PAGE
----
On sites where compact track loaders are working side by side with much larger equipment, Hagel says his Bobcat loaders hold their own.
“Our Bobcat loaders take the place of a small wheel loader,” he says. “They’ll do quite a good job. We use the loaders to fill 10-wheelers; they’re moving the material to the backfill areas. All of our Bobcat compact track loaders have been excellent machines.”
For being in the industry as long as Hagel has, he’s worked with many brands and has compared Bobcat compact track loaders to other models. He says Bobcat loaders are far superior.
Bobcat compact excavators complement larger construction equipment along the I-15 project near Provo, Utah. Bobcat excavators help with numerous underground installations, backfilling and grading projects.
Throughout the construction project, Hagel has developed a strong working relationship with his local Bobcat dealer, Intermountain Bobcat. The Salt Lake City-based dealership provides three-fold assistance to Hagel: service, parts and rental.
“Service-wise, Intermountain Bobcat has technicians on the jobsite daily,” he says. “They check the equipment and service it according to the recommended intervals. They keep track of that for us.”
Genuine Bobcat parts are important to Hagel, which is why he uses only Bobcat parts for the machines. “They (Intermountain Bobcat) keep us supplied. I don’t even have to talk to the dealer about it; they keep a supply readily on-hand.” A trailer full of parts is kept near the jobsite in a secure area.
As the need for additional machines arose, Hagel called upon his Bobcat dealer again for support. He’s rented nearly a dozen compact excavators and compact track loaders to supplement his current inventory.
“You’re not just buying a machine, it’s the parts, service and support you get from the dealer,” Hagel says. “We know who we can go to. If you can’t get the support, then a machine is no good to me.”
On an infrastructure project of this magnitude, Bobcat compact equipment and attachments have been instrumental in helping Hagel and Ames Construction and PRC crews stay on schedule, even get work done earlier than planned. Bobcat machines, coupled with unmatched dealer support, have proven their trademark durability that sets them apart.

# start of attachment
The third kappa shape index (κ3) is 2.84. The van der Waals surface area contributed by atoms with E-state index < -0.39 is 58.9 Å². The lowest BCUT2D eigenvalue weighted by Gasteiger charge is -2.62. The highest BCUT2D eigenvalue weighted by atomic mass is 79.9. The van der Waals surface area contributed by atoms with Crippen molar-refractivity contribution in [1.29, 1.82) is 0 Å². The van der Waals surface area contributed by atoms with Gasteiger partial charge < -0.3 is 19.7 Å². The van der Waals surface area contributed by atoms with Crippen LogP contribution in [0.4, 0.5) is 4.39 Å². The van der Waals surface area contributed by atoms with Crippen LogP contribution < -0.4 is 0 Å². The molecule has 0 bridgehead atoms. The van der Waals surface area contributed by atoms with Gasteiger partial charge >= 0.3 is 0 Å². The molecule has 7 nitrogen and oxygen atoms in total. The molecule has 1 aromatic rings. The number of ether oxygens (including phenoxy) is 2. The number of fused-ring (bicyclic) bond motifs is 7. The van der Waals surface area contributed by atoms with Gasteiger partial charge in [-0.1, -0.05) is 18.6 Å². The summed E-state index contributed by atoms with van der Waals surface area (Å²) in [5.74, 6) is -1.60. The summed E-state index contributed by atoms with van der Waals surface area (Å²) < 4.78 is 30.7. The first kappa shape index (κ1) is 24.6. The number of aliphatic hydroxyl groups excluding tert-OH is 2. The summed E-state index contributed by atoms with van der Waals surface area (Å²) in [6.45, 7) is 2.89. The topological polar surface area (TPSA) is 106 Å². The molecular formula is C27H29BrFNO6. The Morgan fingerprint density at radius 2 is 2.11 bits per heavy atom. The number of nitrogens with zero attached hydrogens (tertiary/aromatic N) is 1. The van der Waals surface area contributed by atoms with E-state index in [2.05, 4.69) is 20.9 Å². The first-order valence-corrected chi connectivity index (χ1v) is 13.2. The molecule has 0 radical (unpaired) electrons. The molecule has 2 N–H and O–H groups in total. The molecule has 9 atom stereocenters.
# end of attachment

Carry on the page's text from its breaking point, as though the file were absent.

Read more about the I-15 CORE project online at www.udot.utah.gov/I15core.
Here are some specific examples of how Bobcat equipment is being used in the I-15 CORE project:
“The Bobcat loaders do a lot of backfilling, especially around bridge abutments,” Hagel says. “We install a lot of MSE (mechanically stabilized earth) walls and barrier walls alongside the interstate, and the Bobcat loaders and excavators work together on the installations.”
2. Breaking concrete
Occasionally, Hagel says a concrete section needs to be replaced. A Bobcat loader and HB980 breaker step in to handle the task.
“If we have a bad concrete panel, we’ll break up the 15-by-15-foot panel with a Bobcat loader and breaker, and then pick up the pieces with a Bobcat excavator and clamp,” he says. “We’ll place the broken concrete into a loader’s bucket and the loader will dump it into a truck.”
3. Loading trucks / moving material
“Our Bobcat 335 and 337 compact excavator models and loaders work together to fill dump trucks. The excavators and loaders finish topsoil areas and do touch-up work.” PRC’s crews have 10, 48-inch pallet fork attachments to quickly move material with Bobcat loaders.
A Bobcat compact track loader is paired with a 24-inch planer attachment to mill asphalt approaches. “They’ll even do some concrete milling. We’ll use it if we’re trying to tie in two surfaces, say a new and an old, trying to taper it down. We have two planer attachments and they’re going steady.”
5. Underground installations
Hagel says the Bobcat machines help around small utility installations such as pipe in areas where larger equipment wouldn’t fit.
“Bobcat equipment is quite versatile. The machines are wanted and they’re needed badly. You don’t see them sitting around very often. They work a lot, some of them work 24 hours a day, six days a week. We keep a supply of Bobcat parts on site so we have them available.”